modern mind during the last three hundred years. It has not indeed registered a continuous and uninterrupted advance. The battle lines have wavered. The seventeenth century saw its birth. The eighteenth century was the age of its triumph. The nineteenth century was mostly a time of reaction against it, taking the form of romanticism in art, music, literature, and philosophy. The twentieth century has witnessed the decline of romanticism, the strong resurgence of the scientific view of the world. We are now once more in its grip. There are still reactions and protests, but their authors seem to be fighting a losing battle. This is not meant as a value judgment. It is not intended to imply that the scientific view, because it is winning, is therefore right or true. I make at present no implications one way or the other about this. I make only what seems to me to be a correct interpretation of historical events. In spite of the nineteenth century reaction against it, which failed—in the sense that romanticism has not endured or been replaced by any other expression of the religious view—the scientific view appears to be the dominating and overpowering intellectual force of the present day.
We must now try to show in some detail what role philosophy has played in this conflict. My contention will be that, if we ignore the technicalities of the philosophers of the modern period, if we cut through all that and get to their centers, we shall find that most of them can be classified under one of two heads. Either their philosophies, stripped of unessentials, express a vision of the world which is the scientific picture, or they express the religious picture. They may be unconscious of their central impelling visions, or they may be conscious of them. Both are dominated by science, the first because they are expressing the scientific view of the world, the second because their motive is a reaction against it. Both therefore illustrate the domination of the modern mind by science, the one by supporting, the other by opposing, the view of the world which has been derived from it. The major philosophers may accordingly be classified as shown in the following table.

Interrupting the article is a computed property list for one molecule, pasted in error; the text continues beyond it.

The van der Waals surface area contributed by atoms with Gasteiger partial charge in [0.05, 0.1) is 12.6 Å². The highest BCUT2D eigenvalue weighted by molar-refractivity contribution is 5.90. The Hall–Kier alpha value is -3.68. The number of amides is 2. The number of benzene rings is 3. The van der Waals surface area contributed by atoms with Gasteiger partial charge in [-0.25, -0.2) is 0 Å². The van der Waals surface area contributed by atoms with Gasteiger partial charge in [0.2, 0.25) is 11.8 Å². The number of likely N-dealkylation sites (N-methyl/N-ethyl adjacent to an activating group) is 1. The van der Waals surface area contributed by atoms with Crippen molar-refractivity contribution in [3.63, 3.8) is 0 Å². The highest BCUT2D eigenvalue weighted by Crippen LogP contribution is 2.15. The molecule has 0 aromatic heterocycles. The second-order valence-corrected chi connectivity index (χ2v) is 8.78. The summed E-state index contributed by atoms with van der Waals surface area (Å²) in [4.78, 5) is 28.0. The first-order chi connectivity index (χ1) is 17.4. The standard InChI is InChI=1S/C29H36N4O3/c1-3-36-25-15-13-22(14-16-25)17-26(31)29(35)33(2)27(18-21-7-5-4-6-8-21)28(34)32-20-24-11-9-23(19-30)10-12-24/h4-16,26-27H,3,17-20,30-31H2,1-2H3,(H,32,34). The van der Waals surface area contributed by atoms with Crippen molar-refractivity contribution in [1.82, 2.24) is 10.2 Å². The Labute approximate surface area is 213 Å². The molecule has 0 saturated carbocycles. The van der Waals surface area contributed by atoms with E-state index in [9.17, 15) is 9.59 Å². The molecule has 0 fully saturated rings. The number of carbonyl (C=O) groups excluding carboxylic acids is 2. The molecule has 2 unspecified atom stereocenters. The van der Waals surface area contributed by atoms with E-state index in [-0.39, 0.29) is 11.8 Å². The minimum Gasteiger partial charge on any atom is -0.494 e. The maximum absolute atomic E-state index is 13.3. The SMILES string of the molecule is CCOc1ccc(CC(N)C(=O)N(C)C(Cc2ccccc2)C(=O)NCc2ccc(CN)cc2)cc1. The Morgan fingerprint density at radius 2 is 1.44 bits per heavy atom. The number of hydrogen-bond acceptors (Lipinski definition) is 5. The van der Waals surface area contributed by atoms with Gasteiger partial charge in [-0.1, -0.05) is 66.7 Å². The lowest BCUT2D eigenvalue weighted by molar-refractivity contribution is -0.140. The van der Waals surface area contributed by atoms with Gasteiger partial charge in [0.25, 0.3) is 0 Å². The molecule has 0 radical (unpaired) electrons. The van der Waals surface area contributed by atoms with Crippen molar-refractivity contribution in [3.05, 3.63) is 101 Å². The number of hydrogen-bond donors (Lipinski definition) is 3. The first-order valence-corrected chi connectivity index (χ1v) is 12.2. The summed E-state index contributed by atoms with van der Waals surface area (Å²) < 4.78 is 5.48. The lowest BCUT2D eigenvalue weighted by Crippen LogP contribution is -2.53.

|Philosophies which express the scientific view of the world
||Philosophies of reaction and protest in favour of the religious view of the world
Hegel and the post-Kantian idealists
The logical positivists (e.g., Schlick, Ayer, Carnap)
The British and American absolute idealists (e.g., Bradley, Bosanquet, Royce)
There are several general remarks to be made about this broad scheme before it is explained in detail.
The left-hand column gives the dominant trend of the modern world. For a brief period in the nineteenth century the tendencies represented by the philosophers of the right-hand column regained a temporary ascendancy in Hegel, the post-Kantian idealists, romanticism, and the British and American absolute idealists. This ascendancy was lost again at the beginning of the present century.
We note that Descartes appears in both columns. His correct position is doubtful, and there might be justification for placing him only in the left-hand column. But some elements of both points of view are mixed in his philosophy. His ambiguous posiition is due to the fact that he lived at the very beginning of the modern period (1596-1650). In his time the lines of demarcation between the two views of the world had not been clearly drawn. The dominant tendencies of the modern mind had not been clearly formulated. The opposition of the two views had not crystallized. The battle lines were still confused. Hence it is not surprising that Descartes should appear sometimes to be in the one camp, sometimes in the other.